Item of the month: Valeriano’s Hieroglyphica

A post by Collections Assistant Hannah Cartwright

This month, we delve into the Renaissance world of hidden symbols, religious fervour, and lost languages with Pierio Valeriano’s Hieroglyphica. Our copy of the Hieroglyphica is part of our Bamburgh Library collection, a library initially collected and curated by the Sharp family in 18th century.

First published in 1556, Valeriano’s Hieroglypica is designed to be a dictionary of hieroglyphs. Divided into 60 chapters, each one went into depth about the meaning of each hieroglyph, what it looked like, and how it could be used. Accompanying these descriptions were beautifully detailed drawings illustrating the hieroglyphs.

There was but one problem: Egyptian hieroglyphs had not yet been deciphered.

Valeriano’s Hieroglyphica cannot be used to decipher any Egyptian text or inscription – a fact Valeriano himself admits. Yet this book was popular enough to be reprinted 7 times, and, eventually, have a copy reach the shelves of Sharp’s library.

So, what was the purpose of Valeriano’s Hieroglyphica, a dictionary of hieroglyphs that could not, in fact, translate hieroglyphs?

Illustration in Valeriano’s Hieroglyphica, Bamburgh E.3.41

Valeriano was born in 1477. Raised in relative poverty, he was given the opportunity to study through his uncle, Fra Urbano Bolzanio, and eventually took Holy Orders. He was introduced to contemporary scholars at the forefront of the study of Classical Antiquity. Valeriano, as part of this community, became fascinated with Egypt and its elusive hieroglyphs.

The wave of enthusiasm for Ancient Egypt during the Renaissance, which Valeriano was swept up in, was sparked by the rediscovery of a 5th century treatise explaining the meaning behind 186 Egyptian hieroglyphs – Horapollo’s Hieroglyphica. It was this work that led to Renaissance scholars identifying the curious ancient obelisks scattered around Rome as Egyptian in origin, and promised to help translate the enigmatic symbols decorating their surface.

Unfortunately, Horapollo’s work was not comprehensive or accurate enough to allow for any meaningful translations of the Egyptian script. However, Horapollo, alongside a few other ancient authors, were key in shaping Valeriano’s views about hieroglyphs. Valeriano came to view hieroglyphs as the perfect script, a ‘universal language’.

This ‘universal language’ theory was based upon the idea that the Egyptian hieroglyphs were an allegorical script. This is where each symbol represents an idea, in contrast to our Latin alphabet, where each symbol represents a sound. Theoretically, to understand Egyptian hieroglyphs, you would not have to learn an Egyptian language. You would only have to learn the meaning behind each image.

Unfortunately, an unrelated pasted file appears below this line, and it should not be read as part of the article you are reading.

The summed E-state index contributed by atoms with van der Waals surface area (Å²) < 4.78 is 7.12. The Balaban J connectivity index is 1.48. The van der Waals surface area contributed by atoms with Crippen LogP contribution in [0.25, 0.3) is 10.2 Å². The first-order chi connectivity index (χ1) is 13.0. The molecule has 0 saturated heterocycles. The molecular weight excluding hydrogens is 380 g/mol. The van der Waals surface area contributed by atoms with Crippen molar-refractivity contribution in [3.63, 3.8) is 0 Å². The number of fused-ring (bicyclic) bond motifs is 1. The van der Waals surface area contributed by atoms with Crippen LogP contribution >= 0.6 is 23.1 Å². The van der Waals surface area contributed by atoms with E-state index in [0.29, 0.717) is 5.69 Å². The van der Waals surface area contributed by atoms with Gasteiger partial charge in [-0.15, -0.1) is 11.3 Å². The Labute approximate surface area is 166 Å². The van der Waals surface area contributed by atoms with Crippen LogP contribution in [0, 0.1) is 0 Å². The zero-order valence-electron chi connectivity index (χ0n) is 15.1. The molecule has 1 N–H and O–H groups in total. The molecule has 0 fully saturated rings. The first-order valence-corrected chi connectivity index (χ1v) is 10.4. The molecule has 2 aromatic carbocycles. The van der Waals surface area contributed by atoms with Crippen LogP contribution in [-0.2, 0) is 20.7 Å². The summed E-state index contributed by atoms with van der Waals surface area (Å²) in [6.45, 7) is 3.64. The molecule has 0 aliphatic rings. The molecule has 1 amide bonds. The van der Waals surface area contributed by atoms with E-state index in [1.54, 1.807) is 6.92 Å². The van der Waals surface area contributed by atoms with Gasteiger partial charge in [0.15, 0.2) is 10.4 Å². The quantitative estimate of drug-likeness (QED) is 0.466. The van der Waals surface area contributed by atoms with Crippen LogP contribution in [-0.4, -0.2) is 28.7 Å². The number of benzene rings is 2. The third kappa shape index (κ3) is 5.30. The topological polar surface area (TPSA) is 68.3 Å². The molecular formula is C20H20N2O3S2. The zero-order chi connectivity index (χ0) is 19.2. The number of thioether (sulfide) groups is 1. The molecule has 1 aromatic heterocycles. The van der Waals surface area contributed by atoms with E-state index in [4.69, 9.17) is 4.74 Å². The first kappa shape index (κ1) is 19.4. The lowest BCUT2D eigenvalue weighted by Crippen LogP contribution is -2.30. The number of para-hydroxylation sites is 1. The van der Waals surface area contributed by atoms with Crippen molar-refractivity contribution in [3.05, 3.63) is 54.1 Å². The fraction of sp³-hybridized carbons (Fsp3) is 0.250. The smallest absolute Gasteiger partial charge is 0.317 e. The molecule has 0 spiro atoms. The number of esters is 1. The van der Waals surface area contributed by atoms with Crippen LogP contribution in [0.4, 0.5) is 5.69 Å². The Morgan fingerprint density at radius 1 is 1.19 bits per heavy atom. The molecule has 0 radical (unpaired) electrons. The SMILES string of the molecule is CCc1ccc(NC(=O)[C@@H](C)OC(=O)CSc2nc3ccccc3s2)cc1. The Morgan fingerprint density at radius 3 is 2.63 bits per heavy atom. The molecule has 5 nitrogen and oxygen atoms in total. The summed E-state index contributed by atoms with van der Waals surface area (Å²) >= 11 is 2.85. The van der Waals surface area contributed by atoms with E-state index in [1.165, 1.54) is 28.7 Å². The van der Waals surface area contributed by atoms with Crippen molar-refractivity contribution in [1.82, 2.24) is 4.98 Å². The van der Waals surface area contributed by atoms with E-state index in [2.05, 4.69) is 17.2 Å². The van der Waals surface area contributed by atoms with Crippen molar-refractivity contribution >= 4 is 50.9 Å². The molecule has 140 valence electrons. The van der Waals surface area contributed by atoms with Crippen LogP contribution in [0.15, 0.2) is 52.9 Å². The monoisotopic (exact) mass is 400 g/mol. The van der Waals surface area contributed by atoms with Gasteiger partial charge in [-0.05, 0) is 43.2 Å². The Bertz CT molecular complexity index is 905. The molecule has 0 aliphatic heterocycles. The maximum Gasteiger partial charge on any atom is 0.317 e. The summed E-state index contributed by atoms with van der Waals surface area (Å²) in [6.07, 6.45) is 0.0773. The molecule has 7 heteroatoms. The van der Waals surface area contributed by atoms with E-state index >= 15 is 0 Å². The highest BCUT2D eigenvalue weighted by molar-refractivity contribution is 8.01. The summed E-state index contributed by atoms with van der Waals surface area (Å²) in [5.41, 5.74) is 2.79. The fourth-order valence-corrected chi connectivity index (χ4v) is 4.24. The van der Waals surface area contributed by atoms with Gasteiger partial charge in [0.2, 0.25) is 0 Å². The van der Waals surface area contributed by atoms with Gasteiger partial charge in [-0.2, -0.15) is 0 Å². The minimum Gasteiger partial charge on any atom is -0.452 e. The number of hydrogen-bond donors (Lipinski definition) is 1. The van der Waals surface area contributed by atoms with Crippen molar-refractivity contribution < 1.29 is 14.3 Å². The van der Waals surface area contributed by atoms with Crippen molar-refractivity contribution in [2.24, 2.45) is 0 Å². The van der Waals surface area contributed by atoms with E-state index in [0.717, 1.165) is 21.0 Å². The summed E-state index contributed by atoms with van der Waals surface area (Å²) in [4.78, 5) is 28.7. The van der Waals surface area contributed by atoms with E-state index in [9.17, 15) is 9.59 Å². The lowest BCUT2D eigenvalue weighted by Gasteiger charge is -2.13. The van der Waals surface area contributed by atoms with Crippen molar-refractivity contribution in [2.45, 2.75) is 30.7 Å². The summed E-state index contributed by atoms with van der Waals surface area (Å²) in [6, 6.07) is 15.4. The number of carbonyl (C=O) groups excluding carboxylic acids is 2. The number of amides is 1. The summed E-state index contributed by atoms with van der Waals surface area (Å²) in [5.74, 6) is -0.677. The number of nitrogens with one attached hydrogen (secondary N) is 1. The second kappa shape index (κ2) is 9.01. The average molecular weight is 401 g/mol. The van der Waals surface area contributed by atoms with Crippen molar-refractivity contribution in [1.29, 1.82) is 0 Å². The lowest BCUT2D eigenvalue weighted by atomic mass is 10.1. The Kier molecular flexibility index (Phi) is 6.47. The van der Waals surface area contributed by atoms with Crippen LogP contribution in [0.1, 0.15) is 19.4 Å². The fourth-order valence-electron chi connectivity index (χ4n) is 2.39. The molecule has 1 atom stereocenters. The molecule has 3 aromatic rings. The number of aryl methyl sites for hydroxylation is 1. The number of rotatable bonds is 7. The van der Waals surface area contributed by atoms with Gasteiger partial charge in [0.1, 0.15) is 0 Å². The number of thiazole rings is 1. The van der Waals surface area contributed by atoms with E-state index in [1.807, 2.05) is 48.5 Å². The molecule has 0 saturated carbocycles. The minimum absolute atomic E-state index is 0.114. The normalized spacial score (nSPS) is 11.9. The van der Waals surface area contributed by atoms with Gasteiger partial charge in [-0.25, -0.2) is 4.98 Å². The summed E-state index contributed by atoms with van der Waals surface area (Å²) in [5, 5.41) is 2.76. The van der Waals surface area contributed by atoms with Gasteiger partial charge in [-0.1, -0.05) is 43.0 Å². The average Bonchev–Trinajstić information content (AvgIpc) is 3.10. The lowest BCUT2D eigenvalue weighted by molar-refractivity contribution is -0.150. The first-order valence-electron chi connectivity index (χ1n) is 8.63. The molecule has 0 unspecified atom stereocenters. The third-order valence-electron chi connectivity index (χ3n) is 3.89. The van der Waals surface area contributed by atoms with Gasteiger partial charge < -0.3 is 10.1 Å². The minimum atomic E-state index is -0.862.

The idea of a script that could break across language barriers to communicate with everyone was deeply attractive to Valeriano on a philosophical and religious level. Renaissance Christian scholars believed that God communicated through visual imagery and symbols in His own ‘universal language’. Some even believed that the Egyptian priesthood had learned some of these truths and had written them in hieroglyphs. To study Egyptian hieroglyphs, then, could bring Christian scholars like Valeriano closer to understanding God.

But Valeriano’s ambitions go even further beyond understanding Ancient Egypt, Horapollo, or even his own God. Valeriano, with the Hieroglyphica, wanted to reintroduce the concept of hieroglyphs, and a ‘universal language’, back into Renaissance society. He wants to create a new visual language, his own ‘universal language’.

Therefore, Valeriano doesn’t just translate Horapollo into Latin, but expands and embellishes Horapollo’s vague descriptions in order to give precise instructions on how to create certain hieroglyphs. He also includes new, non-Egyptian hieroglyphs dreamt up by Renaissance writers such as Francesco Colonna. Each chapter of the book is dedicated to a friend or patron, whom he encourages to use hieroglyphs to represent themselves and others.

Illustration in Valeriano’s Hieroglyphica, Bamburgh E.3.41

The Hieroglyphica, for a book that cannot translate hieroglyphs, is nevertheless designed to be remarkably practical. It takes the knowledge of the past and fuses it with contemporary philosophical and religious thought in order to encourage looking at the world in a new way. Thus, aspiring artist could use the book to create hidden imagery in their work, and a Renaissance scholar could use the book to interpret the hidden imagery of the art around them.

Our 1579 copy of the Hieroglyphica is held at Palace Green Archive and Special Collections, available to be seen by appointment.

Illustration in Valeriano’s Hieroglyphica, Bamburgh E.3.41

Images reproduced with permission from the Lord Crewe’s Charity

Leave a Reply

Powered by

Up ↑

%d bloggers like this: